Monday, December 31, 2012

New Year's Eve 2012

New Year's Eve, the end of 2012 and the threshold of 2013. It hardly seems possible that the year has gone by so quickly in some ways and so slowly in others, but then, the older I get, the more that seems to be the rule rather than the exception. Normally on New Year's Eve I try to look back at the year with its successes and failures and sum up what I've learned -- or should have learned. Right now though, I am not quite ready to give up on the year, much as I am not yet ready to dismantle my little Christmas tree and consign it to its box in the storage behind the bed for most of next year. Strange -- or maybe not really so strange; who knows?

It's been quite a year. I marked the fourth year since my Spousal Unit passed on, and the first year without my brother. I've gotten two life-changing diagnoses and will deal with the fallout of those two diagnoses (diabetes and cancer) for the rest of my life. I've had some rough financial spots but even though things financial are still a rough patch in the road, I have managed to end the year with more than $2 in the bank and only seven more months to go to have my mortgage paid off. Of course, the rent on the space my trailer occupies has gone up again while my paycheck shows not a penny's worth of a raise, but oh, well, that's life in the slow lane. I can still watch reality TV and be glad I don't have to deal with some of their problems. I do have a sneaky suspicion, though, that if my life were a role in a drama series, I'd be an underhousemaid in Downton Abbey.

The plus side of this year is that I've survived it. I've lost about 40 pounds as a result of my diabetes and the enforced change in diet it caused, so I'm healthier than I was in 2011. I made a treatment decision or two regarding the lump I found in my breast, the subsequent surgery and then the decision to skip chemo and just take pills for the next five years. The one decision probably saved me from having to go through all this again in a very few years while the other meant I might have cut my life expectancy by 3-5%. Still, I'm comfortable with my decisions there, and so far they seem to have worked out well. Next week, though, I have to have an ultrasound on a lump that has appeared in one of the surgical sites, so here we go back to uncertainty again. This year has shown me that worrying about what would be found next week isn't going to do anything but make me edgy and miserable, so I am resigned to waiting. If anything, this year's lessons have taught me that I have the ability to be patient when there is nothing else I can do. In previous years I would worry and fret about a sunny day; now I can accept rainy days with equanimity -- or at least acceptance that fretting isn't going to change the outcome one whit and that most of what I would fret about never happened anyway, so why waste a good worry? 

Actually, even though on a day-to-day basis this year has been a strain and not all that fun, it hasn't been as bad as it could have been.  The boys and I are still together, we still have a roof over our heads and food in the larder. The bills are paid for this month and there's still more than $2 in the bank. I've got good friends I can count on, and I can, in turn, be a friend to them. I have a part-time job that helps pay the bills and another one that exercises my brain and gives me the chance to learn in the company of others who share a similar interest.  I've had the great opportunity to write, to express myself in a forum I respect and where I hope I have been able to contribute something worthwhile. I've been able to enjoy my electronic toys -- my computer, my Kindle, my iPod and my iPad -- and use them to entertain and inform me. I've been able to attend  two great training sessions for my EfM mentor certification for the next year, one online and one face-to-face with some  people I met at my first training four years ago and some I have just gotten to know this year. I've learned a lot over this year, sometimes things I wish I hadn't had to learn but mostly stuff I've needed to learn.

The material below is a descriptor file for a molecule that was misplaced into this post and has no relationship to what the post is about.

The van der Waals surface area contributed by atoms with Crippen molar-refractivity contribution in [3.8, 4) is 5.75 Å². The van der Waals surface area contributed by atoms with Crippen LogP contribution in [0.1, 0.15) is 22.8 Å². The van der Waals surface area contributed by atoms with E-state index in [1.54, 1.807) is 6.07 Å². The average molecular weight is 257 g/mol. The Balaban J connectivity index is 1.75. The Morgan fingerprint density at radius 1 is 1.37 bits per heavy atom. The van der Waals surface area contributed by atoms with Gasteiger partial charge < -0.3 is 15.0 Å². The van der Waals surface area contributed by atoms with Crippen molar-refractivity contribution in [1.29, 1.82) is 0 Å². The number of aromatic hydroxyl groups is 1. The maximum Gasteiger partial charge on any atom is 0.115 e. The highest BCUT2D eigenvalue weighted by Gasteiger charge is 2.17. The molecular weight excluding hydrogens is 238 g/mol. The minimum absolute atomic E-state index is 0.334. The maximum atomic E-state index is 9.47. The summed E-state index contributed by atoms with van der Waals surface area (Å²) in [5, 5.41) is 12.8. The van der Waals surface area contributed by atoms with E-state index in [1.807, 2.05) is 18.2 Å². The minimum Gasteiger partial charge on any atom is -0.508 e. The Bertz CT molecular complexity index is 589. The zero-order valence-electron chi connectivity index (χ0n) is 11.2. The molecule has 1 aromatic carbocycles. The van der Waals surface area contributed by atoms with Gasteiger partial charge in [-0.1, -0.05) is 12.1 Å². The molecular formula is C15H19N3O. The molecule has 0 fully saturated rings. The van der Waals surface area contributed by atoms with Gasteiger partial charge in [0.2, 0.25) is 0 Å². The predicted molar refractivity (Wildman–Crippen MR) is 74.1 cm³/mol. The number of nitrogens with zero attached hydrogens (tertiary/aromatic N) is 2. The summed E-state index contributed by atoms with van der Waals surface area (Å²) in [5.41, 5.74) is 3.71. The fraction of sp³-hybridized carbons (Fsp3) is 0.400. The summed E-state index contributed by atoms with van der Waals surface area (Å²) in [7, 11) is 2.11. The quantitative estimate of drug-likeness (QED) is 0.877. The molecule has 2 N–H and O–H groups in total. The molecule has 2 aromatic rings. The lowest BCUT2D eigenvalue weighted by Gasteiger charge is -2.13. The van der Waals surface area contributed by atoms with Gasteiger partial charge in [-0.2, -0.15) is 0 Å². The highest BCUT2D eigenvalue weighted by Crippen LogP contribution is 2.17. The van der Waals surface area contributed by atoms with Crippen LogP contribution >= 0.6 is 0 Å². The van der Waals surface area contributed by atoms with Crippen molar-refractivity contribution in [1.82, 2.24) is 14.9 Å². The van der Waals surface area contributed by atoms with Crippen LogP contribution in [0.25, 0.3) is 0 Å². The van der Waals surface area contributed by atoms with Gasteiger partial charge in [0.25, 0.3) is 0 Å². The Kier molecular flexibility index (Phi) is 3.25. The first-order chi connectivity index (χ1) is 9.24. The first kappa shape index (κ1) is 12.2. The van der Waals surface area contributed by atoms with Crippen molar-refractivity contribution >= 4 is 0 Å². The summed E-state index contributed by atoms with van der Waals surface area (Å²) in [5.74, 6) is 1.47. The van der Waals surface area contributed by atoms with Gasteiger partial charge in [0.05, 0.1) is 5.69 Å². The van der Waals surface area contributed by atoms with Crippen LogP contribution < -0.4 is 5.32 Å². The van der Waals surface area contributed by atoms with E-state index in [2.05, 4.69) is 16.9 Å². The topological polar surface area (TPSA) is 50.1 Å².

On the whole, I think my mere survival has been a high point. I know I am stronger now than I have ever been, and I know I can roll with punches that I used to think I couldn't survive. Getting to know my own strength has been something I needed to learn as well as being able to live with both ambiguity and some uncertainty. Not that I like uncertainty; I've got enough of a cat persona in me to not be all that fond of change. Still, I know change happens and even if I don't like it, I can probably not only live through it but come out the other side better in some ways even if worse in others. It's a tradeoff.

One other thing I have learned this year is how much I rely on God to get me through things. I know I'm expected to hold up my end of life but God's got a firm grip on the other end. I've found it is a lot easier to turn things over than it has been in past years, and that's been a good thing. There are a lot of things I can't handle so I am learning more and more to just let God handle it, including the worries, concerns and fretting. God's got my back and quite often uses my friends to remind me of that. Still, it's good to know God's there, all the time.

So now I guess I can let go of 2012 and get on with what tomorrow and 2013 will bring. I'm glad I don't have a crystal ball, although sometimes I wish I did have one. Still, tomorrow will come and there will be new problems, challenges, joys and accomplishments with it. I may not take the tree down yet, but I think I'm ready for the rest.

Happy New Year.

1 comment:

  1. Prayers for the tests. And for 2013 -- love mentoring with you.